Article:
Hands Like These
Gather Truffles And Feed The Geese
The Good Pain. By Elizabeth Hollister Frost. (Martin Seeker, 6s.) The Malice of Men. By Warwick Dceping. (Cassell, 8s. 6d.) Jubilee Blues. By Rhys Davies. (Heinemann, 7s. 6d.) The Tales of Algernon Blackwood. (Martin Secker, 8s. 6d.) Reviewed by FRANCIS BURDETT
QT-CIRQ-LA-POPIE was, or is, a village ki perched high on a crag above the river Lot. The country in which it is situated is the country that produces delectable things, such as truffles and foic-gras.
Something delectable also pervades The Good Pain that manages, by the skilful interweaving of many characters in a series of short stories, to make the reader feel that he knows the precipitous little town and much that goes on there. The incident. or predominant character in each several story throws light upon the whole community; nothing is isolated as no single event could be hidden in so closely packed a community. We see them working, dancing, marrying, dying; we see the multiplying children and the lengths some would go to satisfy a maternal instinct strong, though thwarted. They are, to us, a strange people, primitive, passionate and, occasionally, terrible in their directness. There are two murders, but they are so simply done, occasioned by such cogent, if untutored reasons, that they seem almost pardonable. If it is indeed hands such as these that gather truffles and feed the geese perhaps that may be one of several reasons why the sophisticated yearn so eagerly for them.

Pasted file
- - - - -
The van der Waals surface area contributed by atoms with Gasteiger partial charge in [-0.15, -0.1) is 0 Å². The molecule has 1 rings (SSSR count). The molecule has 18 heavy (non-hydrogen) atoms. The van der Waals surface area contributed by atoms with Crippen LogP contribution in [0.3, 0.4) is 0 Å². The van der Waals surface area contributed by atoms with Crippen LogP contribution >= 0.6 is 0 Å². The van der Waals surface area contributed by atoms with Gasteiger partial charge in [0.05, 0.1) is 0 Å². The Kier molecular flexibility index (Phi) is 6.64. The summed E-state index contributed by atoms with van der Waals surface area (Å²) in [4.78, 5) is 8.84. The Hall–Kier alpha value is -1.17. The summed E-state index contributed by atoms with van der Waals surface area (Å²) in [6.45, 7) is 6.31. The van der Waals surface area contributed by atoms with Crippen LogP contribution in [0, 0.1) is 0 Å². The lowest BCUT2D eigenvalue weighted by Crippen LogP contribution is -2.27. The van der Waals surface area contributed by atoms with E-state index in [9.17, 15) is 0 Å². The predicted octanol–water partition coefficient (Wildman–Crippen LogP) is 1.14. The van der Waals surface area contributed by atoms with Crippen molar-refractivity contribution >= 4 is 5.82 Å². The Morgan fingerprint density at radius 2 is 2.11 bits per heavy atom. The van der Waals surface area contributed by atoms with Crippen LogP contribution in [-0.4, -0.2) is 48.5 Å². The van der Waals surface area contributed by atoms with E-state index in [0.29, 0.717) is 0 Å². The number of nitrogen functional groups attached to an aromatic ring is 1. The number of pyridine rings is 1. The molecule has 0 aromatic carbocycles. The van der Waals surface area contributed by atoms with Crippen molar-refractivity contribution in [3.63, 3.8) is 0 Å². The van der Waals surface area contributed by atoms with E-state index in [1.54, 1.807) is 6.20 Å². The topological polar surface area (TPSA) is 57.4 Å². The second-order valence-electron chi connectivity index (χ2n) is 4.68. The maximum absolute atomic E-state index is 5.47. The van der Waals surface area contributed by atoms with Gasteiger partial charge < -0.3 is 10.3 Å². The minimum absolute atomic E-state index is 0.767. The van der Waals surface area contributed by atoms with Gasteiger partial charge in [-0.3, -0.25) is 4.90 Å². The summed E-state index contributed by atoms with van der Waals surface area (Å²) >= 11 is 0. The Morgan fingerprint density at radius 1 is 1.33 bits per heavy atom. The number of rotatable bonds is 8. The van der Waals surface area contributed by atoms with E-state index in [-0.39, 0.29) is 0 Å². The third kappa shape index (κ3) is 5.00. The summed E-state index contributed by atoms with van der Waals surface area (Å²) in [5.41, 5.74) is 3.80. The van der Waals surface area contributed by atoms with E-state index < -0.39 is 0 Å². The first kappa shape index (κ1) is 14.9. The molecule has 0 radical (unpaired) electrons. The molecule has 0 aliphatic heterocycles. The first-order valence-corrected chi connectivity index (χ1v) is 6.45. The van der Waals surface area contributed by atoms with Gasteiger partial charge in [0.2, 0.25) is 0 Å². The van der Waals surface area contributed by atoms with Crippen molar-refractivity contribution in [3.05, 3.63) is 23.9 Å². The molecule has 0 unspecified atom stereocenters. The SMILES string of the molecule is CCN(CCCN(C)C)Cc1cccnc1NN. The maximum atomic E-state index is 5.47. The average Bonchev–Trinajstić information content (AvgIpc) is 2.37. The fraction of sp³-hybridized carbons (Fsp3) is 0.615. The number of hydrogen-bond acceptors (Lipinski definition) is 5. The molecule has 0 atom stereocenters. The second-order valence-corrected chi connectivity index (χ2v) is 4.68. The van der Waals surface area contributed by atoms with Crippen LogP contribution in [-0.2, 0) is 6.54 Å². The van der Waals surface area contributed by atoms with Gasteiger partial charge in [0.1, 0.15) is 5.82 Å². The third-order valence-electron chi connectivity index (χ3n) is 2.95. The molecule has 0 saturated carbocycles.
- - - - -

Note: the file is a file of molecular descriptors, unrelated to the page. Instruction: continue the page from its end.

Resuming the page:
Lancaster was a young man born with a grievance. He disliked his humble parentage, he disliked poverty, he was full of envy and hatred, and it is round him that The Malice of Men turns.
Mr. Deeping, competently, fluently, exploits many prejudices that once were fashionable. There is a wicked baronet and his ill-used wife, there are the Victorians represented as compounded of hypocrisies and shams, there is religion, a dope that worships "some unknown, monstrous creature called God." Lancaster himself is a callow but fundamentally honest
creature. However unpleasant he must have been in the flesh, he stands for all the virtues in this book. He becomes a builder and makes his money in "developing " the seaside place in which he lives. The wickedness of the baronet enables him, with a glowing heart, to build particularly. atrocious villas so as to spoil his view. His happiness overflows when the ill-used wife coyly says that she approves.
A shallow, rather silly story.
Cassie, in Jubilee Blues, is a bouncing, (Continued at foot of next column)